Transnational Research Access in Macro-Region

March 2016 -
February 2019


Policy area:
1. Innovation 1.1 R&I infrastructures

Baltic TRAM

The project enhances international cooperation of universities, research institutes, large scale research infrastructures and industry nation- and region wide via improved access to analytical research instruments.


RI and measurement instruments in the field of analytics and data processing are a key technology in undertaking research within the private sector thus to strengthen the competitiveness of the BSR. Considering the utilisation of RI in the field of analytics and data processing in the BSR, a paradox can be stated. On the one hand, there is an overbooking of large scale RI by scientific users. On the other hand, a low utilisation of regional RI (here defined as instruments with investment costs above 1 Mio. €) is mentioned.

The challenge behind Baltic TRAM is that investments in RI do not reflect sustainable demand, do not sufficiently take into account Smart Specialisation Strategies (S3) of areas, and do not promote effectively enough meaningful interactions between RI and businesses.

Additionally, the community in connection to RI is weak. Furthermore, funding programmes for Small and Medium size Enterprises on national and transnational level for user inspired basic research are missing. It is a social challenge to speed up the implementation of research results from basic and applied research in industry. The Science Link project, co-financed by the Baltic Sea Region Programme 2007-2013, has shown that more cooperation is needed on national level combined with international cooperation.

Baltic TRAM will address three levels:1) First of all, it will tackle the market failure of "unsustainable demand for RI" and establish national networks which provide regional service and support the community. Demands on the national networks (e.g. types of stakeholders) arise from the present national/regional structure and the future requirements formulated in the national roadmaps and national/regional S3.

2) Furthermore, analytical research activities and experiences will be exchanged via the transnational structure.

3) Pilot projects are intended for selected areas (e.g. nanotechnologies, food technology) for testing the solutions developed for national and transnational networks and lead to evaluation results. Project partners will support companies with consultation and research.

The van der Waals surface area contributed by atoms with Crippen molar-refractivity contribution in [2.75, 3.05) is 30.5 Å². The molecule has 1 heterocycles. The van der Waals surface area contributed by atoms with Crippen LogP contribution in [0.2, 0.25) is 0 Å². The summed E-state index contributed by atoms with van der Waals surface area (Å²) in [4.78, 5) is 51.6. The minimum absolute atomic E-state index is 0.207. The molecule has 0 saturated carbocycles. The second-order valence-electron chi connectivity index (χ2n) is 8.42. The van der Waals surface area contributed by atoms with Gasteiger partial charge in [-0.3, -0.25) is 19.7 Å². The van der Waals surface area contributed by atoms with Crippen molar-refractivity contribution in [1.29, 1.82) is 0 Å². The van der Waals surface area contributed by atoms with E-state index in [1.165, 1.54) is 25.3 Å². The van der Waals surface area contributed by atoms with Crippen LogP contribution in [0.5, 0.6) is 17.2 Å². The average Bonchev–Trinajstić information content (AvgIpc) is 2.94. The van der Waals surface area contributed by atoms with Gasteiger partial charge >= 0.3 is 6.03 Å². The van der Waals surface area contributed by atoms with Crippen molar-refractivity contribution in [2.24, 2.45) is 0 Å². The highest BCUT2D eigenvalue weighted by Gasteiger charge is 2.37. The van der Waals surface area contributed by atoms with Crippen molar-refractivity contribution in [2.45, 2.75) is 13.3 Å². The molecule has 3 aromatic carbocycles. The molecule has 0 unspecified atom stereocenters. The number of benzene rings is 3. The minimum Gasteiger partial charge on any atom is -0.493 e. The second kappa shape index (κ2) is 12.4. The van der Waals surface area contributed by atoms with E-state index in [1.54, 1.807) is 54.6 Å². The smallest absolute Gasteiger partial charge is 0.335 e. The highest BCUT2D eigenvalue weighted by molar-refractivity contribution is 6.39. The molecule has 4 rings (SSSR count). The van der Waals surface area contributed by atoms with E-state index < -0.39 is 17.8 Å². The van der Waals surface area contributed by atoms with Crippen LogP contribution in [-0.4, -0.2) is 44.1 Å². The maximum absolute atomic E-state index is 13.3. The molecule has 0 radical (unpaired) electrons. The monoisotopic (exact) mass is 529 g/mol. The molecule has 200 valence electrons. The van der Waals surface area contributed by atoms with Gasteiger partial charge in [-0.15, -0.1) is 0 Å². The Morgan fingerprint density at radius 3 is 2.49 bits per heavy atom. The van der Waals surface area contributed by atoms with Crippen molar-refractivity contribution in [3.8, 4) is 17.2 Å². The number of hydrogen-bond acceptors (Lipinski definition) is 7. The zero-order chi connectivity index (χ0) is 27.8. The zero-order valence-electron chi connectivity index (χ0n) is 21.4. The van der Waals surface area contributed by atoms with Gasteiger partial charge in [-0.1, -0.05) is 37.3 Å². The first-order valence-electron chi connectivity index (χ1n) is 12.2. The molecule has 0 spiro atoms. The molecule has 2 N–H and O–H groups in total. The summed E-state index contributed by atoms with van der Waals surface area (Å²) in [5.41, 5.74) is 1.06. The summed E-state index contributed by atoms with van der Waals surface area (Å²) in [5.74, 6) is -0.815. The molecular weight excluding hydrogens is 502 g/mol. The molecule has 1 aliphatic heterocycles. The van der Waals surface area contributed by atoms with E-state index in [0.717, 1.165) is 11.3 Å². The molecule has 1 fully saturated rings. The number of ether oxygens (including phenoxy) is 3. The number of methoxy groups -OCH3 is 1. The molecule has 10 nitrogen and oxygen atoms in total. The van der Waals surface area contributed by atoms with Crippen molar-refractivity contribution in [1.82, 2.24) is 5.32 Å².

At the same time there is need to make data freely accessible. The project will attempt to define requirements, structures and agreements for Open Data Access with companies carrying out research activities and to test it in a pilot project in Finland.

These activities will strengthen the capacities of public administrations, companies and RI in the BSR states and, through international networking, lead to a balanced use of and cooperation between the RI. As interface, Industrial Research Centres will operate the regional networks of cooperating RI and organise transnational cooperation.

Highlights by mid-term:

By late summer 2017, Baltic TRAM has reached a first major goal, i.e. to install a network of Industrial Research Centres (IReC) in the Baltic Sea region which supports industrial users. By September 2017, fifteen companies submitted an application for access. In parallel to the call, the project started checking the need for an international network to cover the demand by industrial users in different regions. So far, this assumption was recognised true with half of the applications exchanged internationally. In parallel, the partnership analysed existing innovation systems (the respective “landscape”) on a transnational level and published in a report. Additionally, the first call for research services in the Baltic TRAM project was launched with a total of 24 applications for short-term research services submitted. Finally, the project has already gained prominent exposure in different publications and events.

Project Stories


€ 4.16
€ 3.20
Eni + Russia
€ 0.00
€ 0.00


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Project manager

Deutsches Elektronen Synchrtotron DESY

Uwe Sassenberg

494 089 984 891

Legal representative

Deutsches Elektronen Synchrtotron DESY

Helmut Dosch

494 089 985 022

Financial manager

Deutsches Elektronen Synchrtotron DESY

Tom Minniberger

494 089 985 022

Communication manager

Baltic Development Forum

Viktoria Nilsson

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